As of February 2023, the damage caused to the infrastructure of Ukraine due to Russia’s full-scale invasion is estimated at $143.8 billion (at replacement cost). Losses in such areas as infrastructure, education, energy, transport, trade, and health care continue to grow.

This is stated in the report by the KSE Institute as part of the “Russia will pay” project.

Experts record the greatest losses from the destruction of the housing stock, estimated at $53.6 billion. In total, more than 150,000 residential buildings were damaged or destroyed in Ukraine.

The sphere of infrastructure ranks second in terms of the amount of damage as losses are estimated at $36.2 billion. In particular, more than 25,000 km of state and local roads, 344 bridges, and overpasses were destroyed or damaged.

war in Ukraine, destroyed infrastructure

Educational institutions are being damaged and destroyed, with the current number standing at 3,170. Among them, almost 1,500 are secondary education institutions, 909 are preschools, and 528 are higher education institutions. As of the end of February 2023, damages in this field rose to $8.9 billion.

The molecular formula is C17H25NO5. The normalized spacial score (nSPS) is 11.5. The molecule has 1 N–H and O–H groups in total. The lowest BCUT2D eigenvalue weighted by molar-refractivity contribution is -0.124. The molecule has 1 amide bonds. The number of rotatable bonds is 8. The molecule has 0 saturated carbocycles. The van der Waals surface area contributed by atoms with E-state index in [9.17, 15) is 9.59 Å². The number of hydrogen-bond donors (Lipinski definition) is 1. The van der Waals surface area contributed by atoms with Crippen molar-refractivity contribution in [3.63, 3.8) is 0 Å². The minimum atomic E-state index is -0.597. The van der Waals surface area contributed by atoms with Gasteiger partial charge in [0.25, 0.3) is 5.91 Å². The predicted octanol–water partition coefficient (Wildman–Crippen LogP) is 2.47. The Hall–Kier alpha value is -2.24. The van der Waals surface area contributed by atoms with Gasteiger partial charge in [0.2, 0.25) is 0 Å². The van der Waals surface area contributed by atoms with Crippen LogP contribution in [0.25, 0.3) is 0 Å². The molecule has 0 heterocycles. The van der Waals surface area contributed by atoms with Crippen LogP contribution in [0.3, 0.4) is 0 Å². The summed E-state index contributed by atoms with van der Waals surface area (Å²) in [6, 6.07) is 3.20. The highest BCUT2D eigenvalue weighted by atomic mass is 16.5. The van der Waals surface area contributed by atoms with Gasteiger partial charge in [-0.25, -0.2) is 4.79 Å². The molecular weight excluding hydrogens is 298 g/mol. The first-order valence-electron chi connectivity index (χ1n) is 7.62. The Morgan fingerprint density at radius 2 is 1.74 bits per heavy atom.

Damages caused to Ukraine’s energy sector have also increased, amounting to $8.1 billion. The damages caused to the agriculture complex and land resources are estimated at $8.7 billion. In the new calculations, the amount of damage caused to the forests of Ukraine has been added for the first time. According to the results of the first year of the full-scale war, the damage amounts to $4.5 billion.

Experts note that by the end of February 2023, the number of damaged and destroyed vehicles increased significantly. Compared to the calculations for the end of 2022, the number of vehicles increased by 28,500. In total, as a result of the war, 223,400 vehicles were destroyed or damaged worth $3.1 billion.

Meanwhile, the World Bank increased its estimate of how much Ukraine will need for its recovery and reconstruction to at least $411 billion, Bloomberg reports with reference to the Bank’s assessment based on damages inflicted during the first year of Russia’s invasion. This figure is equivalent to 2.6 times Ukraine’s projected 2022 gross domestic product. The assessment also found that the invasion pushed 7.1 million people into poverty and reversed 15 years of development progress.

Bohdan Marusyak

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